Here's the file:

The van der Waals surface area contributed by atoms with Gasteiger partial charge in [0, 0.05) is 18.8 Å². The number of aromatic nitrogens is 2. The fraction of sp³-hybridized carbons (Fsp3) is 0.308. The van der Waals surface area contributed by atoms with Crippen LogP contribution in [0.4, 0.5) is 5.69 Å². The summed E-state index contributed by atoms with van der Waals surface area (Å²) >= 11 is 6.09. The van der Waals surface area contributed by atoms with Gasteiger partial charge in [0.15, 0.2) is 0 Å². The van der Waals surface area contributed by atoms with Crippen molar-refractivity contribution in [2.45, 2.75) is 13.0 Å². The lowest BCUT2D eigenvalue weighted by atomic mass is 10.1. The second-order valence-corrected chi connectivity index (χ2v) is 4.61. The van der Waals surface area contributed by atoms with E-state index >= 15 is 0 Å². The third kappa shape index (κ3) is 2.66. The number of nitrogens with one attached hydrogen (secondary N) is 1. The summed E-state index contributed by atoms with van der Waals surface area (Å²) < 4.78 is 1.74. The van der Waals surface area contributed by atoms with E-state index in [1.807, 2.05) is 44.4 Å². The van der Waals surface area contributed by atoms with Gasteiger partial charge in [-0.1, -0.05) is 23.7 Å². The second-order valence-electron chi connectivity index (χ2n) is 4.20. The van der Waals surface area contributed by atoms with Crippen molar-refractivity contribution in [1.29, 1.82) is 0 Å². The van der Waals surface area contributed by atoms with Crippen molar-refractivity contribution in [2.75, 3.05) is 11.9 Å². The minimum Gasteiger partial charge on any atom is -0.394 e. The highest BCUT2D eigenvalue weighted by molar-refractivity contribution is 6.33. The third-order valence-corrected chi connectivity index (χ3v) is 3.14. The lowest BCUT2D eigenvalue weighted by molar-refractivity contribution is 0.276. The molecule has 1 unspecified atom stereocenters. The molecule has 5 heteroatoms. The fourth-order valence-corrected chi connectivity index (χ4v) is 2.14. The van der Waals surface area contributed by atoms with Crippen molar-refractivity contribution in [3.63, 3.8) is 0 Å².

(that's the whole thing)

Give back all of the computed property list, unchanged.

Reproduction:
The van der Waals surface area contributed by atoms with Gasteiger partial charge in [0, 0.05) is 18.8 Å². The number of aromatic nitrogens is 2. The fraction of sp³-hybridized carbons (Fsp3) is 0.308. The van der Waals surface area contributed by atoms with Crippen LogP contribution in [0.4, 0.5) is 5.69 Å². The summed E-state index contributed by atoms with van der Waals surface area (Å²) >= 11 is 6.09. The van der Waals surface area contributed by atoms with Gasteiger partial charge in [0.15, 0.2) is 0 Å². The van der Waals surface area contributed by atoms with Crippen molar-refractivity contribution in [2.45, 2.75) is 13.0 Å². The lowest BCUT2D eigenvalue weighted by atomic mass is 10.1. The second-order valence-corrected chi connectivity index (χ2v) is 4.61. The van der Waals surface area contributed by atoms with E-state index >= 15 is 0 Å². The third kappa shape index (κ3) is 2.66. The number of nitrogens with one attached hydrogen (secondary N) is 1. The summed E-state index contributed by atoms with van der Waals surface area (Å²) < 4.78 is 1.74. The van der Waals surface area contributed by atoms with E-state index in [1.807, 2.05) is 44.4 Å². The van der Waals surface area contributed by atoms with Gasteiger partial charge in [-0.1, -0.05) is 23.7 Å². The second-order valence-electron chi connectivity index (χ2n) is 4.20. The van der Waals surface area contributed by atoms with Crippen molar-refractivity contribution in [1.29, 1.82) is 0 Å². The van der Waals surface area contributed by atoms with Crippen molar-refractivity contribution in [2.75, 3.05) is 11.9 Å². The minimum Gasteiger partial charge on any atom is -0.394 e. The highest BCUT2D eigenvalue weighted by molar-refractivity contribution is 6.33. The third-order valence-corrected chi connectivity index (χ3v) is 3.14. The lowest BCUT2D eigenvalue weighted by molar-refractivity contribution is 0.276. The molecule has 1 unspecified atom stereocenters. The molecule has 5 heteroatoms. The fourth-order valence-corrected chi connectivity index (χ4v) is 2.14. The van der Waals surface area contributed by atoms with Crippen molar-refractivity contribution in [3.63, 3.8) is 0 Å².